As someone with a deep connection to the culture and histories of Mexico, god only knows what Vogler thinks of the American drinker’s take on Cinco de Mayo, but the fact remains that the Single Village Fix is a dynamite cocktail for the holiday, or for any other time you want to celebrate Mexican culture by drinking some of it. Smoke and tropical fruit are already best friends (make an appointment with an al pastor taco for more examples of this) and so the pineapple syrup harnesses the vibrant smoke and character of the mezcal, embracing and even amplifying its charms, and the lime cuts through any the sweetness and makes the whole thing refreshing.

That’s what’s so cool about the Single Village Fix. It’s a beautiful cocktail, but it doesn’t neutralize the eccentricities of the mezcal the way a drink like the Naked and Famous does. Instead it showcases them, like any good evangelist, putting the mezcal on a stage in the best possible light, so more people can appreciate it.

Single Village Fix

  • 2 oz. mezcal

  • 0.75 oz. lime juice

  • 0.75 oz. pineapple gum syrup (or just regular pineapple syrup)

Add ingredients to a cocktail shaker with ice and shake good and hard for eight to 10 seconds. Fine strain into a coupe or cocktail glass, and garnish with a lime wheel, a piece of dried pineapple on a pick, or nothing at all.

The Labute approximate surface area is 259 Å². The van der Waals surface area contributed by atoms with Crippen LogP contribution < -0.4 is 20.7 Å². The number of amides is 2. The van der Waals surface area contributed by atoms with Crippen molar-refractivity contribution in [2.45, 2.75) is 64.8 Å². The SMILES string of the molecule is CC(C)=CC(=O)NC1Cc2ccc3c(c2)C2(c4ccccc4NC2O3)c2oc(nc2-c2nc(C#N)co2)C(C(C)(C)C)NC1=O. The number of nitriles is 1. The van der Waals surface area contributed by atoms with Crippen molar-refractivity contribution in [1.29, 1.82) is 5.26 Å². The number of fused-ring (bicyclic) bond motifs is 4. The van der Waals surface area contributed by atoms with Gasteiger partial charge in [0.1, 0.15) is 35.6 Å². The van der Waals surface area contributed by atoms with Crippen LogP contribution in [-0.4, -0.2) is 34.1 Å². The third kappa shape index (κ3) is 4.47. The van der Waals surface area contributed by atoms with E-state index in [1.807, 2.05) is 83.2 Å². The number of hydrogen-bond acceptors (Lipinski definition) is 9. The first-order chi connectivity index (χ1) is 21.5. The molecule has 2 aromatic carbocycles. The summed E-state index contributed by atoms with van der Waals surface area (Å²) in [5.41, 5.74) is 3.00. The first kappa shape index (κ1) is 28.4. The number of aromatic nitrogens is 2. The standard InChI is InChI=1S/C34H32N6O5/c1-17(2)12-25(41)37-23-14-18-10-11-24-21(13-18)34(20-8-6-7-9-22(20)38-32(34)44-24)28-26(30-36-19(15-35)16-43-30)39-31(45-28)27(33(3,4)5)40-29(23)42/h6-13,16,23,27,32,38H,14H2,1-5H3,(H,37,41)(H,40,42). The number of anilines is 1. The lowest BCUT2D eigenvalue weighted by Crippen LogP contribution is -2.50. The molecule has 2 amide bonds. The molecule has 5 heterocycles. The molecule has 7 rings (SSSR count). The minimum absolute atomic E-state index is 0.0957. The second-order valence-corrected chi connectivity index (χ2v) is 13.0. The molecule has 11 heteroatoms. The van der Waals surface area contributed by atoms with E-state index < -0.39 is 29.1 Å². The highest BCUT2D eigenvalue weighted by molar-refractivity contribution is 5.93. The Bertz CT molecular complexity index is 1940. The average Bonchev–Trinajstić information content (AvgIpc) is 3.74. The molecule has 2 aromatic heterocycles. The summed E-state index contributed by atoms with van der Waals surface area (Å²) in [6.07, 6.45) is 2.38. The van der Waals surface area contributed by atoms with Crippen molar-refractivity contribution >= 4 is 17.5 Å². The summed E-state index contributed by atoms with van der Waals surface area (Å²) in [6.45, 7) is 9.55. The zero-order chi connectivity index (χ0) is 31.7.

Del Maguey Vida Puebla
Del Maguey Vida Puebla

Mezcal: You want artisanal or ancestral mezcal. For our purposes, it’s better if it’s not aged. An imperfect but workable rule is that you’d prefer it between 42 to 49 percent alcohol—there are lots of good 40 percent mezcals, but to bottle it at 40 might suggest a commitment to the bottom line over taste or authenticity. There are tons of great mezcals out there now, but I’ll put in a plug for Del Maguey, the line of single village mezcals in handsome green bottles that inspired Vogler in the first place. But mezcal can also be regional, and you certainly have access to great brands that I’ve never heard of. Trust your gut. You’re looking for something handmade. Channel your inner Thad Vogler and avoid big commodity brands.

Pineapple Syrup: The original syrup made in conjunction with the Single Village Fix is the pineapple gum syrup from Small Hands Foods (the “gum” is gum arabic, a plant-derived powder that gives it a silkier texture), which is a fantastic choice if you can find it.

That said, you can just make your own pineapple syrup. In many rounds of side-by-side tests, I have to admit that I could barely tell the textural difference between pineapple gum syrup and an otherwise identical pineapple syrup made without gum arabic. In stirred cocktails, the texture difference is clear as day. In shaken ones like this, less so, and certainly less necessary. To make a pineapple syrup, you could just stir 4 oz. sugar into 4 oz. fresh pineapple juice until the sugar dissolves, and that would make a fine pineapple syrup, but I actually preferred it cooked. Fresh pineapple syrup comes with a bright and dynamic range, high highs and low lows, but the cooked pineapple syrup seemed a bit more mature, able to handle the mezcal with more grace. For this, take equal parts sugar and pineapple juice and put it into a small pot over low heat, stirring to dissolve the sugar. Bring to a simmer for about five minutes, then cool, bottle, and refrigerate. Should last about a month in the fridge.